His eyes are open—he knows, because he feels how heavy they are—but it’s like a flashbulb has gone off without dimming, and he can’t see anything but the light. He wants so much to just lean into that clean, white emptiness before him.
“...sit...there you go...”
It would feel safer to disappear into it. Safer than staying here where the thing can find him and suffocate him with rough hands reaching down his throat, and knees, feet, and fists crushing his bones into dust. Safer and easier...
So much easier…
David is staring off into space, unseeing. He’s finally settled onto the edge of the bed closest to the bathroom, and the word catatonic seeps into Stevie’s head but she ignores it. Instead, she tries not to have a mental breakdown of her own while she avoids looking at her best friend’s pulverized body and pulls his sweater back on at the same time.
“Please say something, you idiot,” she pleads under her breath but he doesn’t respond.
She wants her over-the-top, annoying David back. She doesn’t know how to take care of this version of him...can barely take care of herself without him by her side, snarkily gnawing at her bones while she gnaws at his. And, yes, this level of codependency is unhealthy but she fucking needs it, okay?
Behind her, she can hear Marcy unsuccessfully trying to coax Patrick up off the bathroom floor and it makes her breath catch.
Loving them both hurts so much more than she ever thought it could.
Stevie slowly zips David’s hoodie up but gives up on the idea of tugging his sweatpants back on. He’d been remarkably pliable when she’d stood him up in the bathroom and walked him out, but even in this strange waking coma he’d needed to lean his tall frame against her to move, his leg next to useless. Now that he’s sitting, she doesn’t think she can get him fully dressed without hurting him. Instead, she guides him back so that he’s lying down, and pulls the blankets up over his bare legs to keep him warm. And to cover the state of his thigh so that he won’t have to look at it. Not that he seems to be seeing anything at the moment.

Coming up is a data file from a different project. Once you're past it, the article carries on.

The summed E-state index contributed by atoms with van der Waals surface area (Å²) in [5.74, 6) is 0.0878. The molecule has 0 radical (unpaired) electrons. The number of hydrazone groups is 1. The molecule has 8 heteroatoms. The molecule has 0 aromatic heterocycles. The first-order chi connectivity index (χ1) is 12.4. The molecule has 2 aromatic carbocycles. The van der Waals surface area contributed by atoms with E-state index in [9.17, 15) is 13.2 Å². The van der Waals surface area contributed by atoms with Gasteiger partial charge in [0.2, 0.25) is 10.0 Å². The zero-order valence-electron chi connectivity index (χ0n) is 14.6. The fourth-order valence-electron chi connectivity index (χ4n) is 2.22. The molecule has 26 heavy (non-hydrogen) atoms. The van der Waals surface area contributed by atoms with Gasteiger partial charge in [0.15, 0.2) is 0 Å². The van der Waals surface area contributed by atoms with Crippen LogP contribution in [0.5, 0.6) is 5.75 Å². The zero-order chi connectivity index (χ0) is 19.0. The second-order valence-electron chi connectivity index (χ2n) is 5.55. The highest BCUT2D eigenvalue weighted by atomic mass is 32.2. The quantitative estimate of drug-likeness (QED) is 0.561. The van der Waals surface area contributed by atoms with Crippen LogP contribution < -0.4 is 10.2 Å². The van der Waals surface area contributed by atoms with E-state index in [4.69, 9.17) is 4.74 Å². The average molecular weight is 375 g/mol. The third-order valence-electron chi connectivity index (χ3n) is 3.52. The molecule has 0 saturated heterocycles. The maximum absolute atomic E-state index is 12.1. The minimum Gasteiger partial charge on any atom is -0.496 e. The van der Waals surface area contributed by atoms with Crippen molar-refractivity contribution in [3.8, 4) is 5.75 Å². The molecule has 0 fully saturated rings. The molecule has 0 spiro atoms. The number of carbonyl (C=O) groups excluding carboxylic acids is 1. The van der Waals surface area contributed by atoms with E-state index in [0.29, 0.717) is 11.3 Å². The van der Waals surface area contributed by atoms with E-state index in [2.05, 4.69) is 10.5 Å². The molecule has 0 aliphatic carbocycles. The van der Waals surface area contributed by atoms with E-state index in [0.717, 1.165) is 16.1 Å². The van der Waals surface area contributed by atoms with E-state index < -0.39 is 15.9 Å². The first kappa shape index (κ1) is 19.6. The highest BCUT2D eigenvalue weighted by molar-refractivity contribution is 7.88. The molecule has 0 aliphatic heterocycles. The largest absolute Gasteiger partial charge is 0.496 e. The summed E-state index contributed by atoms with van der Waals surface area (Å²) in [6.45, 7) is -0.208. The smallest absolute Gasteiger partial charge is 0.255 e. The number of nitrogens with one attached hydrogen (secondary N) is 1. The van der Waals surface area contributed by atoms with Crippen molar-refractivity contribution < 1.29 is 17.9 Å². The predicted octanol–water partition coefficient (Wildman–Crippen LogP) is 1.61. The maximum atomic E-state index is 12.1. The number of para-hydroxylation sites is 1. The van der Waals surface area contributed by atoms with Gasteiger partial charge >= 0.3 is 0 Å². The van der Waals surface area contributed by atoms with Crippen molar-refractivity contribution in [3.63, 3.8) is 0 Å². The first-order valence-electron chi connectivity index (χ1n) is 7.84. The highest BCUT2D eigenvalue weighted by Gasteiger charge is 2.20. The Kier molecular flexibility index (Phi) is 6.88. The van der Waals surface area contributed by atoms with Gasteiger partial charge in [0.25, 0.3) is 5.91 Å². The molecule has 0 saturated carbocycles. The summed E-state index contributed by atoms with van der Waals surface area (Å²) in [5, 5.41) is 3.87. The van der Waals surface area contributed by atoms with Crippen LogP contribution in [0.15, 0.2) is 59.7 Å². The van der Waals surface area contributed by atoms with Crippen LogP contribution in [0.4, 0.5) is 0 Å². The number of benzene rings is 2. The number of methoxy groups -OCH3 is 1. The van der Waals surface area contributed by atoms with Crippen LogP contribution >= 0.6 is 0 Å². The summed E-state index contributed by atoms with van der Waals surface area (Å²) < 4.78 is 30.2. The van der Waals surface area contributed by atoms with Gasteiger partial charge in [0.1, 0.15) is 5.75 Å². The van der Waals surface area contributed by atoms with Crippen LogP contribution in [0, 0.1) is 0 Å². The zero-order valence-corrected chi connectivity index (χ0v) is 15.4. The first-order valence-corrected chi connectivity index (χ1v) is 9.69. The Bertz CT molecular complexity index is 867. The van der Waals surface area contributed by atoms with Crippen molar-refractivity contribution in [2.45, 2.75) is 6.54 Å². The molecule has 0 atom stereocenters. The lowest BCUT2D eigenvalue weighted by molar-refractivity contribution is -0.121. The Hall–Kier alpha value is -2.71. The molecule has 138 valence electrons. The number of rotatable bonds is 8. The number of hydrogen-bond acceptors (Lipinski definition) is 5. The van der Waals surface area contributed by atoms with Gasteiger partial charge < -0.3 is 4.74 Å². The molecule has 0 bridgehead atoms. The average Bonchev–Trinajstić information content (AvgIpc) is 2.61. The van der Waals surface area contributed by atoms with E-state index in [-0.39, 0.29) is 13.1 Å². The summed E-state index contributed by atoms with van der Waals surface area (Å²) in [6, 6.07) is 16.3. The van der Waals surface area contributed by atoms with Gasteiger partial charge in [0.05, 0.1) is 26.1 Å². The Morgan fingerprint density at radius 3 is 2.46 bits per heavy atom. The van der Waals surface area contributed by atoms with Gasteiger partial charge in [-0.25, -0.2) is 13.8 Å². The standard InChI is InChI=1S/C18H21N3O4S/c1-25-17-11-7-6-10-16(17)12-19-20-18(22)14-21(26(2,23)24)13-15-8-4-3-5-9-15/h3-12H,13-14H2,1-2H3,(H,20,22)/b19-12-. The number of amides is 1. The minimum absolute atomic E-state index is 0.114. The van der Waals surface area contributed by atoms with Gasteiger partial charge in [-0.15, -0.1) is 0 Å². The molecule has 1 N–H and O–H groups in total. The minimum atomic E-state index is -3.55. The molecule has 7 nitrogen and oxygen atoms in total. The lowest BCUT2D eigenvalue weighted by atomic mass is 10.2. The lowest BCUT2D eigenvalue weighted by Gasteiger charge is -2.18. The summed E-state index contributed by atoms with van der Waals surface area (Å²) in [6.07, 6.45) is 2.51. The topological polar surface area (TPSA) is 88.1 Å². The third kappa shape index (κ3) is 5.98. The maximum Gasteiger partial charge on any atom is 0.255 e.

Yeah, she pretty quickly put together what had set off the chaos she’d found a few minutes ago, following a cryptic SOS text from Mrs Brewer. She’d entered the room to find all three of them crowded in the tiny bathroom, Marcy kneeling in front of a stammering, shell-shocked Patrick in one corner and an unrecognizable David in the other. Never in her life has Stevie frozen the way she did upon really seeing the extent of his injuries as he sat eerily still in only his underwear. But it was the empty look on his face that had really made her blood run cold.
“I didn’t know...he didn’t...he saw and then...the mirror…afraid of me...”
Through the jumble of Patrick’s incoherent rambling, Stevie pieces it together. This whole time David hasn’t seen what he looks like, hasn’t gotten a good look at what those fuckers did to him. She knows he hadn’t seen his face up until then, but by the looks of things, neither of them had been prepared for David seeing his full reflection in the bathroom mirror.